• Bok prospects looking brighter

    A spark in form from players such as Damian de Allende should give rise to cautious optimism as the Springboks build towards the British & Irish Lions series, writes CRAIG LEWIS.

    It feels good to discuss and debate national topics of conversation once again after nearly 18 months of inactivity for the Boks.

    After the green light was given for the Lions series to go ahead in South Africa, planning for the series will now shift into the next gear.

    Already it’s been announced that local players will head into a series of alignment camps over the next fortnight.

    These sessions were a key part of the Springboks’ successful buildup to the 2019 World Cup, and the compelling ‘Chasing the Sun’ documentary provided unique insight into the behind-the-scenes brainstorming that enabled the Boks to be so successful in Japan.

    Such alignment camps have been just one of the key planning strategies that have become collateral damage in a Covid-19 climate that has limited gatherings and travel, but the Boks will finally be able to gather for meaningful preparation talks.

    There are also similar plans for Europe- and Japan-based players, with assistant coach Felix Jones hosting sessions in the UK and France, while Japan-based players will be taking part via virtual meetings.

    READ: Boks set for alignment camps

    With less than 90 days to go before the arrival of the travelling Lions, this is all part of putting together the necessary building blocks ahead of the highly anticipated tour.

    And as Springbok head honchos Jacques Nienaber and Rassie Erasmus accelerate their preparations, they are sure to be feeling at least a bit more reassured then they would have been a few months ago – when most of their key players were either sidelined with injuries, or had barely played.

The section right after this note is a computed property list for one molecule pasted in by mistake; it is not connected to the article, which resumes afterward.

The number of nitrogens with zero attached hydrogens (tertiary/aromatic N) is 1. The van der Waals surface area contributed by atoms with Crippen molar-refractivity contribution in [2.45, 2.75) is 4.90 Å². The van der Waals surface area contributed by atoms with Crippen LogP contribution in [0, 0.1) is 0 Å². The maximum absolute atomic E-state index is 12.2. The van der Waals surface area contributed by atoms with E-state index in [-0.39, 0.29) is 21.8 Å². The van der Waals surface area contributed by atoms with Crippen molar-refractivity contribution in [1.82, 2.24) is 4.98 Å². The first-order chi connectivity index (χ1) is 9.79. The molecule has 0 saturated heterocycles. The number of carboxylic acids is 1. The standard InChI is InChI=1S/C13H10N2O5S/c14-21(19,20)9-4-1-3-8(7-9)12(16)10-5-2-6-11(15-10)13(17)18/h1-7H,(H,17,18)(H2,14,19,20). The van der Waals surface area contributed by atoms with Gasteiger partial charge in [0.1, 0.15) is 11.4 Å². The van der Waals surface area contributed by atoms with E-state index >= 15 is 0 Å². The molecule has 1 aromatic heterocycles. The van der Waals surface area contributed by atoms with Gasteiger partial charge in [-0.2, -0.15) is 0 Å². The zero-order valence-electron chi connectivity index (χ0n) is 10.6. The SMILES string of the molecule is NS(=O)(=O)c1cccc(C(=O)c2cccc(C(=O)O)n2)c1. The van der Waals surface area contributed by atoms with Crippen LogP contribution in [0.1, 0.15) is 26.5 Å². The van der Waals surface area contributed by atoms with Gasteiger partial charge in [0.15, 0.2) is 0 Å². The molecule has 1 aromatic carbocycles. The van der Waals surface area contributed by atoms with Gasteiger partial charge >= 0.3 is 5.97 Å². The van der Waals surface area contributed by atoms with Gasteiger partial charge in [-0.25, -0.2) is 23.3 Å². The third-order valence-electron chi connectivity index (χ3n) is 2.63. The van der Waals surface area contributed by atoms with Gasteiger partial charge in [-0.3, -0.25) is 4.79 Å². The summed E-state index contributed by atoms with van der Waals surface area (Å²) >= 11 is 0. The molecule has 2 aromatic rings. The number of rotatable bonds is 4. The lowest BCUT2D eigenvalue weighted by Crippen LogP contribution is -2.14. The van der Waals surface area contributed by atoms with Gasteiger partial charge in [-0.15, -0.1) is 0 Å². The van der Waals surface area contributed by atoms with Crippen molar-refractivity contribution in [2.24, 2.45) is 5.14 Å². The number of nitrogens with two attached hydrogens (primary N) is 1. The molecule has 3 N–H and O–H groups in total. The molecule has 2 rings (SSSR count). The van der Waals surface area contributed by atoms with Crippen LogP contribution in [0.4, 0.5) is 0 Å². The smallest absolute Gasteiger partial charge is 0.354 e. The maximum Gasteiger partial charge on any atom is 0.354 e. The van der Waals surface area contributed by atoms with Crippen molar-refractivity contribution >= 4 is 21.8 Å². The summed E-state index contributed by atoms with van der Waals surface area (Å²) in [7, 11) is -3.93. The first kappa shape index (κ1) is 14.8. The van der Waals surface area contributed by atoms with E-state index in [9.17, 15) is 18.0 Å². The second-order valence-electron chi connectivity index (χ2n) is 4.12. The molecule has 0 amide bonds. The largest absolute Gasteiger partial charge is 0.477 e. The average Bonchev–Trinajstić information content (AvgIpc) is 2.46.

Over the past few months, though, South Africa’s leading franchises have been able to get through an extended Currie Cup, followed by a Preparation Series, and will soon enter the Rainbow Cup.

    Regardless of the inconsistent quality of competition at times, the fact remains that World Cup winners such as Steven Kitshoff, Bongi Mbonambi, Frans Malherbe, Duane Vermeulen, Lukhanyo Am and Frans Steyn have all been able to gradually get back up to speed.

    It’s a far cry from international battle readiness, but after the Rainbow Cup, the likes of these players certainly won’t be undercooked.

    Yet, perhaps even more encouraging has been the powerhouse performances we have seen from international stars overseas, headlined by De Allende this past weekend.

    The burly Munster centre was a standout performer in the Champions Cup, darting around defenders and delivering silky distribution to complement his more traditional physical ball carries.

    It was a reminder of his class.

    Similarly, Cheslin Kolbe has consistently left rugby fans in equal measures of awe and wonder as he continues to deliver magic moments for French club Toulouse.

    Faf de Klerk and Eben Etzebeth have also been making an impression overseas, while the progression seen from other Saffas abroad such as Cobus Reinach, Jasper Wiese, Jean-Luc du Preez, Akker van der Merwe and even Jan Serfontein, will not have escaped the attention of the Bok coaches.

    Then there’s Malcolm Marx, Franco Mostert, Jesse Kriel, Makazole Mapimpi and Willie le Roux who have all been building up some steam in the Japanese Top League.

    If Handre Pollard, Pieter-Steph du Toit, RG Snyman and Lood de Jager are also all able to return to fitness before the Lions arrive, you suddenly get a picture of a Bok squad that will have some serious menace to it.

    All this without even mentioning some potential bolters such as Cornal Hendricks or Ruan Pienaar, while captain Siya Kolisi is on a proper conditioning programme at the Sharks that could reap big rewards.

    So, while many might think the Springboks will be underdogs heading into the Lions series, it’s recently become apparent that it would be perilous to write them off.

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    Craig Lewis